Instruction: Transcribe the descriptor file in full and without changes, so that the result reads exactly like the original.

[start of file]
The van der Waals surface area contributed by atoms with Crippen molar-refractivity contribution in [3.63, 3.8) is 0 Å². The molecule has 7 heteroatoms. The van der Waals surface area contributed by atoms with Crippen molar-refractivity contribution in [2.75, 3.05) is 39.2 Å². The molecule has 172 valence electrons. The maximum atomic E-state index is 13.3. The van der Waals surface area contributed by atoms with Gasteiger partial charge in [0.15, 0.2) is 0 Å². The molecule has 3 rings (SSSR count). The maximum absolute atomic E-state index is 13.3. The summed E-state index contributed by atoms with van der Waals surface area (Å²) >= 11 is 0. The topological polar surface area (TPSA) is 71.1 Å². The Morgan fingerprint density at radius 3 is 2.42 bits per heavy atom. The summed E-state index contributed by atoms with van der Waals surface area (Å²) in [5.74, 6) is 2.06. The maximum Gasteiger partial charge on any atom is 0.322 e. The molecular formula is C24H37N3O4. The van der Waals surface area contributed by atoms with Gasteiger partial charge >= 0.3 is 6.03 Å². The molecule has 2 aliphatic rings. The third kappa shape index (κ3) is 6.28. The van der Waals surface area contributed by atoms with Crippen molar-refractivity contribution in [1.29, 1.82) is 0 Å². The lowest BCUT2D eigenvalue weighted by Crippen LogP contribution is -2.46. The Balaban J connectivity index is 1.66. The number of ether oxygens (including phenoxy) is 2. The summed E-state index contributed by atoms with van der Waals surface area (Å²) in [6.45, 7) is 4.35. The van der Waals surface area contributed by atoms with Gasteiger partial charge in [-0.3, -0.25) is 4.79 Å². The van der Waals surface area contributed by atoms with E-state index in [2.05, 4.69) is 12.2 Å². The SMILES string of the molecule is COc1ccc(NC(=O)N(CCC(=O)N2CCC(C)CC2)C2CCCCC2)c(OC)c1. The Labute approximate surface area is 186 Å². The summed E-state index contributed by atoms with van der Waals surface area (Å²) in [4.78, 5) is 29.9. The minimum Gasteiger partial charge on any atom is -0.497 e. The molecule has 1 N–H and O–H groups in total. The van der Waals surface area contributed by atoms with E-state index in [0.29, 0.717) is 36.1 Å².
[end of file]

The van der Waals surface area contributed by atoms with Crippen molar-refractivity contribution in [3.63, 3.8) is 0 Å². The molecule has 7 heteroatoms. The van der Waals surface area contributed by atoms with Crippen molar-refractivity contribution in [2.75, 3.05) is 39.2 Å². The molecule has 172 valence electrons. The maximum atomic E-state index is 13.3. The van der Waals surface area contributed by atoms with Gasteiger partial charge in [0.15, 0.2) is 0 Å². The molecule has 3 rings (SSSR count). The maximum absolute atomic E-state index is 13.3. The summed E-state index contributed by atoms with van der Waals surface area (Å²) >= 11 is 0. The topological polar surface area (TPSA) is 71.1 Å². The Morgan fingerprint density at radius 3 is 2.42 bits per heavy atom. The summed E-state index contributed by atoms with van der Waals surface area (Å²) in [5.74, 6) is 2.06. The maximum Gasteiger partial charge on any atom is 0.322 e. The molecular formula is C24H37N3O4. The van der Waals surface area contributed by atoms with Gasteiger partial charge >= 0.3 is 6.03 Å². The molecule has 2 aliphatic rings. The third kappa shape index (κ3) is 6.28. The van der Waals surface area contributed by atoms with Crippen molar-refractivity contribution in [1.29, 1.82) is 0 Å². The lowest BCUT2D eigenvalue weighted by Crippen LogP contribution is -2.46. The Balaban J connectivity index is 1.66. The number of ether oxygens (including phenoxy) is 2. The summed E-state index contributed by atoms with van der Waals surface area (Å²) in [6.45, 7) is 4.35. The van der Waals surface area contributed by atoms with Gasteiger partial charge in [-0.3, -0.25) is 4.79 Å². The van der Waals surface area contributed by atoms with E-state index in [2.05, 4.69) is 12.2 Å². The SMILES string of the molecule is COc1ccc(NC(=O)N(CCC(=O)N2CCC(C)CC2)C2CCCCC2)c(OC)c1. The Labute approximate surface area is 186 Å². The summed E-state index contributed by atoms with van der Waals surface area (Å²) in [4.78, 5) is 29.9. The minimum Gasteiger partial charge on any atom is -0.497 e. The molecule has 1 N–H and O–H groups in total. The van der Waals surface area contributed by atoms with E-state index in [0.29, 0.717) is 36.1 Å².